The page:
I just came across a new matching service: bringing together those in urban areas with land they don't use with those living nearby with skills and desire to garden but no land. http://www.treehugger.com/files/2010/04/sharedearthcom-landshare-gr...
The site, www.sharedearth.com
(which could be read two ways: shared earth and share dearth, as in the city's dearth of food production land and of natural foods), is only a few weeks old, and hasn't really officially launched. It has been founded by the brother of Dell Computer's founder and CEO.
Although I am not much of a food-focused person, I have recently been exposed to three interesting sources: 1) watched a documentary, Food, Inc, on Newsworld, about large-scale food production/preparation, 2) watched British chef Jamie Oliver's Food Revolution (6-part on ABC Fridays, now finished) about getting America's most obese city, Huntington, WV, to reform its school lunch program), and 3) read "The End of Overeating" by a Yale doctor, about the way food is over-processed (prepared, pre-cooked, pre-chewed ;-) to overcome our ability or desire to notice when we are full, and to steer us to food items that they can make more money on. All reflect the dependence on food industry on using as much as possible of a) fat, b) sugar, and c) salt to trigger our individual "reward systems."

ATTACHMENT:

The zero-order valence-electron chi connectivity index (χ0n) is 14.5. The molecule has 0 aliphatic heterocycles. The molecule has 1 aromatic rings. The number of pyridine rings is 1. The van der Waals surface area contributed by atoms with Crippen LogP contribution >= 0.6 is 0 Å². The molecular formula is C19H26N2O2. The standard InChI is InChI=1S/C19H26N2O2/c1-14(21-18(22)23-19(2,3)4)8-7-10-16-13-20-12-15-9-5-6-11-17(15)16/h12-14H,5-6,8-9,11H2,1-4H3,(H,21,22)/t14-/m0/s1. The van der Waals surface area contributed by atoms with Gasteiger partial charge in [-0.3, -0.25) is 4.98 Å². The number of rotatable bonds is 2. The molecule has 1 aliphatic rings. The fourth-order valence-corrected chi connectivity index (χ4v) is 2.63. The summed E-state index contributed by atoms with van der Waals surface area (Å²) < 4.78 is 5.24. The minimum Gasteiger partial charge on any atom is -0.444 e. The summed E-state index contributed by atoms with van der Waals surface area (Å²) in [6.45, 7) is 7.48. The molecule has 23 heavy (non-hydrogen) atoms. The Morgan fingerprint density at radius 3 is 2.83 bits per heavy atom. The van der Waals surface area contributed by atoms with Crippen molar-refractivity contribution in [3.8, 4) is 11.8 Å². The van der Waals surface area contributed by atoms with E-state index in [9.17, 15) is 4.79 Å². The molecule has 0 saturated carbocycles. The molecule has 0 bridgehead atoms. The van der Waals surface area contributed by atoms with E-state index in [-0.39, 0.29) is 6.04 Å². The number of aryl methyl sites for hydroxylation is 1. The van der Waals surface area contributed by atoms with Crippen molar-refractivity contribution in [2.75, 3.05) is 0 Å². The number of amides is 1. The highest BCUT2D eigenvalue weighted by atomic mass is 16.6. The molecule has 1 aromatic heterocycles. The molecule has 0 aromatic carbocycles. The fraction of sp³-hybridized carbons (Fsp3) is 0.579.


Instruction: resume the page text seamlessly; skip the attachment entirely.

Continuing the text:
I owe my attention to this on personal health issues (the most relevant is a condition that has given me type-2 diabetes), and have taken a number of food courses, and now read labels more and try to buy the raw ingredients much more.
I recently gave a talk on the need to the Canadian Association for the Club of Rome proposing organizing a comeback for sharing in all ways, as a way to reduce consumption without having to go without, and to increase a sense of community. I thought I had mentioned all possibilities, but apparently not. [I can send a *.rtf file of it.]